"We also mix up pancake batter, fill the wells halfway, then stick in a ready cooked sausage link. Then put a little more batter on top. The kids like to dip these in syrup." - FancyThey do this in their sandwich maker. I know. Is that genius or what? Though I am not sure what a link is when it pertains to a sausage. Do they mean...a sausage?
The reason I was coming across such culinary wizardry was because when Martin picked up Fred from After School Care tonight, the carer was making biscuits (that's cookies to y'all in America, not those scone-type things you call biscuits) in a sandwich press! Fred didn't want to come home and who could blame her because Jade is obviously much smarter than us.
Can I just interrupt myself now to tell you, there are a lot of people out there putting up 'recipes' for making toasted spaghetti sandwiches or mashed potato toasted sandwiches and a lot of people responding to these posts saying 'well, now, I don't know about that, I like a plain toasted cheese sandwich'.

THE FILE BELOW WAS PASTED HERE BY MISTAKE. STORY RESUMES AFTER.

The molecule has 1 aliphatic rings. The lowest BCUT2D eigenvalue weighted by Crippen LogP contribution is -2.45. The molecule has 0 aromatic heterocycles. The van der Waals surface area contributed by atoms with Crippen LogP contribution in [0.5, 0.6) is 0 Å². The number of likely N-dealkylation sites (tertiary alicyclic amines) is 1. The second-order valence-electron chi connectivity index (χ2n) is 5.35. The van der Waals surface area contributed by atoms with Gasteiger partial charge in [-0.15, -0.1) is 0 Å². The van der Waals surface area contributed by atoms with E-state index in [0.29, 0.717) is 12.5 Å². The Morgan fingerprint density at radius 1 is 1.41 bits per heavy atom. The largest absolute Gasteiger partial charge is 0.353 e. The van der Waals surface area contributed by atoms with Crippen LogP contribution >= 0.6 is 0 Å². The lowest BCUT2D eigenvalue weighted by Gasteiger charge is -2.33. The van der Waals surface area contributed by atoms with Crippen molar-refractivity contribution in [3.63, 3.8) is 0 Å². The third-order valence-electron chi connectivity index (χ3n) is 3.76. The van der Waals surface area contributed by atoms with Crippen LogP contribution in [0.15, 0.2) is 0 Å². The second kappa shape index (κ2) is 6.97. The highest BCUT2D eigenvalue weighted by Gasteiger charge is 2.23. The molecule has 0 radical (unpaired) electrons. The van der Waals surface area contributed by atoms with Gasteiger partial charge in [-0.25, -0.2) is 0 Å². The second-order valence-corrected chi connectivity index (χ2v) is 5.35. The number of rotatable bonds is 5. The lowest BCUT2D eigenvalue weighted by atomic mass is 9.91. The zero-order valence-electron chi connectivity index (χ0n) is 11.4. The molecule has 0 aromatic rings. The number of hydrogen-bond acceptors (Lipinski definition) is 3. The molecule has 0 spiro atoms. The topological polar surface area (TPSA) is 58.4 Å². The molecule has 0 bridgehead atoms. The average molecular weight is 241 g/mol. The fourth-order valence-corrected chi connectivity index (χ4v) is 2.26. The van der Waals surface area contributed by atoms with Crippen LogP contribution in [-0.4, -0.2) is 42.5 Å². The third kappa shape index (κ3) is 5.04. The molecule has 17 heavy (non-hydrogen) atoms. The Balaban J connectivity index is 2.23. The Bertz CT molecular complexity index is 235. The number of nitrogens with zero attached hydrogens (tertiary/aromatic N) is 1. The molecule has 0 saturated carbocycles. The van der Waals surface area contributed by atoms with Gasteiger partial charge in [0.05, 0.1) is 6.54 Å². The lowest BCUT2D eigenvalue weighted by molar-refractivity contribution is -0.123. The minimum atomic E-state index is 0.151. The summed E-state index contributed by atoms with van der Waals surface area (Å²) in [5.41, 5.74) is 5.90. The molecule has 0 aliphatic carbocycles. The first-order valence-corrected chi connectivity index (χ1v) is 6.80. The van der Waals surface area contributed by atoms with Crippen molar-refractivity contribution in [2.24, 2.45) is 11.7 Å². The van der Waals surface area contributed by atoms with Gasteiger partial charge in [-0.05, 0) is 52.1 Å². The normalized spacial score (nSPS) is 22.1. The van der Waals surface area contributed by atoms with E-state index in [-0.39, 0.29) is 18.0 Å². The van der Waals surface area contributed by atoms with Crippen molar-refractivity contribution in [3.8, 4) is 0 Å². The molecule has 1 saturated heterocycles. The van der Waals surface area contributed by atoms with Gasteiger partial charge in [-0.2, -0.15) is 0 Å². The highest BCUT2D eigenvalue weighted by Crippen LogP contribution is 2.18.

There are also various chocolate bar and marshmallow type sandwiches (do you really need a recipe? If you've got to that point, you're just seeing what else will melt, and you'll eat anything and we know what you've been smoking. That'd be like putting a 'recipe' up for the thing we used to do with milo in the microwave - oh Americans, you DO know what milo is, you MUST. Milo sponsors your soccor team. Yes. You have a soccor team. *is still not quite over milo being edited out of Breathe and replaced with ovaltine*)
I do remember seeing Geoff Jansz using a toasted sandwich maker to make some kind of turnover thing with sheets of supermarket-bought puffy pastry, much like the following suggestion*: